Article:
The BBC Natural History Unit produces a wide range of programmes that aim to immerse a listener in…
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2/18. Lionel Kelleway teams up with The Amphibian & Reptile Conservation (ARC) Trust's Dorset Reserves community officer, Roland Griffin, on a quest to find Britain's rarest reptiles. They've come to the right place. Town Common, just north of Bournemouth, offers a wide variety of habitats and is home to all six of Britain's reptile species. The forecast? Cloudy and cool with sunny intervals - ideal reptile finding weather. To increase their chances further, pieces of corrugated iron sheet are deliberately placed around the common by ARC to help them with reptile surveys. Snakes like to slither under the tins for shelter and warmth.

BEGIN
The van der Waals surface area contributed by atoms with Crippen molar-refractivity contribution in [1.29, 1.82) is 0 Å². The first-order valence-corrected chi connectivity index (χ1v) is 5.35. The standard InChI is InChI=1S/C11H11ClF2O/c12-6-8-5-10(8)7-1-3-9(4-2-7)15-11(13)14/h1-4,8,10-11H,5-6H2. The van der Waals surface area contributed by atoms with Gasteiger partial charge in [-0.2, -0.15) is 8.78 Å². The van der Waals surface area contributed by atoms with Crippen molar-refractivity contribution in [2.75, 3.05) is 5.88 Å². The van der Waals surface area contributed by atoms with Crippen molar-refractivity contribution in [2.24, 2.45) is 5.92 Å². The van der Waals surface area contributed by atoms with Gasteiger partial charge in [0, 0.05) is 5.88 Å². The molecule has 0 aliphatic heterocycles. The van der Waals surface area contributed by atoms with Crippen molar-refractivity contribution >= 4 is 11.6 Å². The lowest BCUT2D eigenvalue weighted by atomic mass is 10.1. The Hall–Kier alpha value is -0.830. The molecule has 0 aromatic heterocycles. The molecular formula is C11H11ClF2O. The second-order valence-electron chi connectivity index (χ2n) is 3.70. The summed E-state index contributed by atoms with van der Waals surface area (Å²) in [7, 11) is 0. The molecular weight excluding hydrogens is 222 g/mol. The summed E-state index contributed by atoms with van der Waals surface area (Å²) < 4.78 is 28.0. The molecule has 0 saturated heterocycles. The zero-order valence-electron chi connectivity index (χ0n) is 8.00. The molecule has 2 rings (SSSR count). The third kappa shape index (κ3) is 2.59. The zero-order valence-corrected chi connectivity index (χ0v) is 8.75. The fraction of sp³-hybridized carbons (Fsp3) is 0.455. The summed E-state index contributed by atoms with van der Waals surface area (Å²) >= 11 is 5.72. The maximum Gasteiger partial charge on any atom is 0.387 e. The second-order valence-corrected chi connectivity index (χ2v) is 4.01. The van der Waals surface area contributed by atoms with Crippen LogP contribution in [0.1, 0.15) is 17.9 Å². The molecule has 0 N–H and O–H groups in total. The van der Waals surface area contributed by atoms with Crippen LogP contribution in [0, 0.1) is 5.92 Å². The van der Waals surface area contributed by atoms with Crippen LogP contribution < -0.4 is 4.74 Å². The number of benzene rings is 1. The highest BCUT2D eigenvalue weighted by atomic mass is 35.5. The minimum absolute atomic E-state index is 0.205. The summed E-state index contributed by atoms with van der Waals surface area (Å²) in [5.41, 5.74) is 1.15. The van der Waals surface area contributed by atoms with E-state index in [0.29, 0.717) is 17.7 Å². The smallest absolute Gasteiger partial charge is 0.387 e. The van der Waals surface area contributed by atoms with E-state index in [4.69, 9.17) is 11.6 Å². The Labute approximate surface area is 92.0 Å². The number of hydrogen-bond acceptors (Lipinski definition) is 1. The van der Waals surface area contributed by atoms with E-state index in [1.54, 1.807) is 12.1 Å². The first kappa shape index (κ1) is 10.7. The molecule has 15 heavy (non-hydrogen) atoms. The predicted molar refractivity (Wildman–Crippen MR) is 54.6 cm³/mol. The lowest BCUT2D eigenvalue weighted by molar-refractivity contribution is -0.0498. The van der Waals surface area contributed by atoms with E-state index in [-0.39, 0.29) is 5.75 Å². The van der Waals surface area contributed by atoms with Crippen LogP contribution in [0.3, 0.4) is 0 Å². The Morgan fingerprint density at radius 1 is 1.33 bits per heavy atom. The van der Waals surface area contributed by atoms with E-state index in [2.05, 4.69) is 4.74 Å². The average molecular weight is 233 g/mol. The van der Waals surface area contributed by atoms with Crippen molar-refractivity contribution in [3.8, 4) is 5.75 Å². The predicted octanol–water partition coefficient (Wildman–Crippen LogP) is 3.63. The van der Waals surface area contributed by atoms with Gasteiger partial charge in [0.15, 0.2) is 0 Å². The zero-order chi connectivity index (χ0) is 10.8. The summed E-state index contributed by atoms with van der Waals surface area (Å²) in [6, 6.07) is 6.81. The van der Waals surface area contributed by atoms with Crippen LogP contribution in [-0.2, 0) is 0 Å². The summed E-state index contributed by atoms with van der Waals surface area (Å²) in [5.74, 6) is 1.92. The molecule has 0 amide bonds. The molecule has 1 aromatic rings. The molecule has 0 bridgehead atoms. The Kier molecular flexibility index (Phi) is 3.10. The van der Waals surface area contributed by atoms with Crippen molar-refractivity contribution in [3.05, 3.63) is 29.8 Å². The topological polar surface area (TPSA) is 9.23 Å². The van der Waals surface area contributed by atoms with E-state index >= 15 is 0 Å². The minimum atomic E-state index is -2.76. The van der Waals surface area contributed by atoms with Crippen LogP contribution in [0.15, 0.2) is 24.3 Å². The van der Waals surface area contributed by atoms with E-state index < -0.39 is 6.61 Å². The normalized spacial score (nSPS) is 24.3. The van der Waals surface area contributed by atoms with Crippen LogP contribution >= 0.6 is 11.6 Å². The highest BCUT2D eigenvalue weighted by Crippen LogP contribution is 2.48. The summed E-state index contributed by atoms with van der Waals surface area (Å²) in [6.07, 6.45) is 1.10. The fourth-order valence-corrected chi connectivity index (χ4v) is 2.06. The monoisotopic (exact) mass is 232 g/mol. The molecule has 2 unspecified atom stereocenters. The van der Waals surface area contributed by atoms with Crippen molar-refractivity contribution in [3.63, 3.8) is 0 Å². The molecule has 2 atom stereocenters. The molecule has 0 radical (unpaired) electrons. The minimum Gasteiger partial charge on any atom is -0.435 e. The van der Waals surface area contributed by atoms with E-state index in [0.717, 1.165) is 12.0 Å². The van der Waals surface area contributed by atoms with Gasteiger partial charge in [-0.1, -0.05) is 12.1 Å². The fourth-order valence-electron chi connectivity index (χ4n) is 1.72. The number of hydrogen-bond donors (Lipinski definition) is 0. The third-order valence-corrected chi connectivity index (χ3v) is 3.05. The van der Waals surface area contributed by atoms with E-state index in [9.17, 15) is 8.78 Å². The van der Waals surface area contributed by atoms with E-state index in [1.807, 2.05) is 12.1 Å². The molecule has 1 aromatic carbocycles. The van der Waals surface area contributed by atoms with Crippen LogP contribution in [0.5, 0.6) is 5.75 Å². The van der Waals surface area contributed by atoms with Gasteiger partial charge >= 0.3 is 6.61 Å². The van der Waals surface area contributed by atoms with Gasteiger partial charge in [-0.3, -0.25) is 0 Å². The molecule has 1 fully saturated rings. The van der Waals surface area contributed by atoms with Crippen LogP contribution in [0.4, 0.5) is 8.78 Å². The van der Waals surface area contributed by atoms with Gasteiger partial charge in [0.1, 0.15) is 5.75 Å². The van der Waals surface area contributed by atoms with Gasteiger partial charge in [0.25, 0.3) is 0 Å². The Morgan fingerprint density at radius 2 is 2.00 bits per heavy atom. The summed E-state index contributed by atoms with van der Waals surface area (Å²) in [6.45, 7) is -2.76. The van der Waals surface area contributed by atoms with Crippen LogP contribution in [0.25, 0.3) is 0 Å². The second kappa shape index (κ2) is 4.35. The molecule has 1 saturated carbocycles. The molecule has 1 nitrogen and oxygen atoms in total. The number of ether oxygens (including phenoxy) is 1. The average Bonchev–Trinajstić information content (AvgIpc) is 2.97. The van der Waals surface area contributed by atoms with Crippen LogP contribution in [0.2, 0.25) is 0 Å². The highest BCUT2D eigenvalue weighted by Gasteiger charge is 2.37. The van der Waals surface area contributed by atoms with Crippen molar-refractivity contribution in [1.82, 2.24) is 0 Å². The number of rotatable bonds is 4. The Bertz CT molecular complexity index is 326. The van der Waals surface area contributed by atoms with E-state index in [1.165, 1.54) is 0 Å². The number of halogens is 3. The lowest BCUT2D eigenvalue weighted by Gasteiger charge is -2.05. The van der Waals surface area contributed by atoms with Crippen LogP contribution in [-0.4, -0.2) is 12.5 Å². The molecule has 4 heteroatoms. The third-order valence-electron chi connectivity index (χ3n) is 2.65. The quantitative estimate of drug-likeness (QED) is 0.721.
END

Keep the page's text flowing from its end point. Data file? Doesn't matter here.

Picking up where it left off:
Within minutes, and to their utter delight, under the first tin they discover Britain's rarest snake, the Smooth Snake. Permitted by ARC's special licence to handle reptiles, Lionel has the thrilling privilege of holding the slender brown snake which rests calmly in his hands. Smooth Snakes have severely restricted distribution, being found only in coastal heathland. This habitat is declining fast. A few empty tins later, they uncover two slow worms, legless lizards which look like snakes. Finally, as the sun emerges from behind the clouds at last, conditions become perfect for lizard spotting. As Lionel and Roland wander along a sandy track, there under the heather at the side of the path, is a Sand Lizard, Britain's rarest lizard. It's a beautiful male, resplendent in pea green breeding colours. They get close enough to make out the speckles on its flanks before it slips away into the undergrowth. Sand Lizards are enjoying something of a resurgence as captive breeding and release programmes boost their numbers. It's not often you'll get to encounter both of Britain's rarest reptiles in one morning and Lionel and Roland are elated.
Produced by Tania Dorrity.
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